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Ode to Psyche and Other Poems (Salt Pocket Classics) [Hardcover]

John Keats , Chris Emery
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Book Description

1 Feb 2009 184471568X 978-1844715688
John Keats has come to be regarded as one of the most significant poets of the Romantic movement. His work has had a lasting impact on all those who came after him, especially the Victorians. Yet during his lifetime his work was derided and his books sold poorly. Mocked by Byron, yet supported by Shelley, his importance only became clear as the Victorians began to read him, and as they came to characterise him as a sensual, dreamy poet of the imagination, capable of vivid depictions of passionate, physical engagement with the world.

It took the critics ot the twentieth century to extend our understanding of Keats’s critical abilities and his complex grasp of human conflict and aesthetic issues, and to see a politically engaged and sexually charged writer.

This selection of Keats’s poetry presents all his major lyrics, espcially the great odes, along with poems selected from all parts of the writer’s brief traumatic life.

Selected by Chris Emery and published to coincide with National Poetry Month, April 2009.

Product details

  • Hardcover: 80 pages
  • Publisher: Salt Publishing (1 Feb 2009)
  • Language: English
  • ISBN-10: 184471568X
  • ISBN-13: 978-1844715688
  • Product Dimensions: 15 x 11.6 x 1.6 cm
  • Average Customer Review: 4.0 out of 5 stars  See all reviews (1 customer review)
  • Amazon Bestsellers Rank: 938,411 in Books (See Top 100 in Books)
  • See Complete Table of Contents

More About the Author

John Keats was born in London in 1795. He trained as a surgeon and apothecary but quickly abandoned this profession for poetry.

His first volume of poetry was published in 1817, soon after he had begun an influential friendship with the Romantic poet Percy Bysshe Shelley. His first collection and the subsequent long poem Endymion recieved mixed reviews, and sales were poor.

In late 1818 he moved to Hampstead where he met and fell deeply in love with his neighbour Fanny Brawne. During the following year Keats wrote some of his most famous works, including 'The Eve of St. Agnes', 'Ode to a Nightingale' and 'La Belle Dame sans Merci'.

He was however increasingly plagued by ill-health and financial troubles, which led him to break off his engagement to Fanny. Soon after the publication of Lamia, Isabella, The Eve of St Agnes and Other Poems in 1820, Keats left England for Italy in the hope that the climate would improve his health. But Keats was by this time suffering from advanced tuberculosis, and he died on February 23rd 1821.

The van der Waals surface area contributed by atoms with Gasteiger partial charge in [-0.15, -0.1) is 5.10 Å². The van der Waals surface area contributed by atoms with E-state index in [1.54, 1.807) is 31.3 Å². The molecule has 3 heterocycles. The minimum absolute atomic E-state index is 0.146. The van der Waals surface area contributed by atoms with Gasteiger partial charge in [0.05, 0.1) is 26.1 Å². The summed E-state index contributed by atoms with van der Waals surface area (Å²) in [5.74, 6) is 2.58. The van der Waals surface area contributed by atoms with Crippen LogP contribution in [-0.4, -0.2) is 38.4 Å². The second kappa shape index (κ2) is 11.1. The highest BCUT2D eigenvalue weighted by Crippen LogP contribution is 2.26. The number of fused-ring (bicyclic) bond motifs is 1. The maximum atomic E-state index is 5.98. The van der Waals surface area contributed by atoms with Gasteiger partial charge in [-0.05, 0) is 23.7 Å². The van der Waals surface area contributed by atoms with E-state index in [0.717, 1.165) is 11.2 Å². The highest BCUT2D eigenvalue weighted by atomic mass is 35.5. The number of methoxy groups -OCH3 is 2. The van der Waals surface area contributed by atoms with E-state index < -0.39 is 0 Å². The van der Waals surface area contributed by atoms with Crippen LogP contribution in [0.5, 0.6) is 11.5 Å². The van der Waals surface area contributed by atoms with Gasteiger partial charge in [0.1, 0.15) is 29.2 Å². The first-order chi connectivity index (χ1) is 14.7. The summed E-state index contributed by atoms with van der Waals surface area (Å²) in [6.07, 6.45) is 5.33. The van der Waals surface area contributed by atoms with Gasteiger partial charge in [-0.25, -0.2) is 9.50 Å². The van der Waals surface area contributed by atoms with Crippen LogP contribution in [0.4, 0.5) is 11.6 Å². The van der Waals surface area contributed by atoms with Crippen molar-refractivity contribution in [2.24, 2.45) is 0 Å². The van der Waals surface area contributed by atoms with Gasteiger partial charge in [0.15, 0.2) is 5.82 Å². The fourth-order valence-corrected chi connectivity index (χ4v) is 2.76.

On his request, Keats' tombstone reads only 'Here lies one whose name was writ in water'.

Portrait (c) National Portrait Gallery, London: NPG 194
John Keats, by William Hilton (died 1839)

Product Description

About the Author

John Keats was born in Moorgate, London in 1795. In 1810 Keats's mother died of tuberculosis. In 1810 Keats's mother died of tuberculosis. The following year Keats was apprenticed to the surgeon Thomas Hammond. Keats's brother, Tom, soon developed tuberculosis, dying in 1818. Keats moved again to live with his friend, Charles Armitage Brown, in Hampstead. Over the next three years Keats wrote all his major poems in an extraordinary burst of creative activity. In 1820 he developed tuberculosis and soon left London for Italy. He took lodgings on the Piazza di Spagna, in Rome, but his health rapidly deteriorated and he died in February 1821. He is buried in the Protestant Cemetery in Rome.

Chris Emery was born in Manchester in 1963 and studied painting and printmaking in Leeds. He is Publishing Director of Salt in Cambridge, England. His work has appeared in numerous journals including The Age, Jacket, Magma, Poetry London, Poetry Review, Poetry Wales, PN Review and The Rialto. A first full-length collection, Dr. Mephisto (Arc Publications, 2002), his latest collection is Radio Nostalgia (Arc Publications, 2006). He is also the author or a bestselling writer's guide, 101 Ways to Make Poems Sell (Salt Publishing, 2006). He lives in Great Wilbraham with his wife, three children and various other animals.

Excerpt. © Reprinted by permission. All rights reserved.

‘Bright star! Would I were steadfast as thou art’

Bright star! Would I were steadfast as thou art —
     Not in lone splendour hung aloft the night,
And watching, with eternal lids apart,
     Like nature’s patient sleepless eremite,
The moving waters at their priestlike task
     Of pure ablution round earth’s human shores,
Or gazing on the new soft fallen mask
     Of snow upon the mountains and the moors;
No — yet still steadfast, still unchangeable,
     Pillowed upon my fair love’s ripening breast,
To feel for ever its soft fall and swell,
     Awake for ever in a sweet unrest,
Still, still to hear her tender-taken breath,
And so live ever — or else swoon to death.

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Most Helpful Customer Reviews
4.0 out of 5 stars Pocket Keats 26 Aug 2011
This is an attractively-presented, pocket-size edition of 27 Keats poems, including the Odes to Melancholy, Indolence, a Grecian Urn and Autumn as well as some shorter, less well-known works.

I liked the fact that this was such a well-honed edition, compared to massive tomes which cover the complete poems (or include his letters as well), so feels a little less over-whelming. However, you are paying a premium - budget paperbacks come in at much less than half the cover price of this mini-giftbook.
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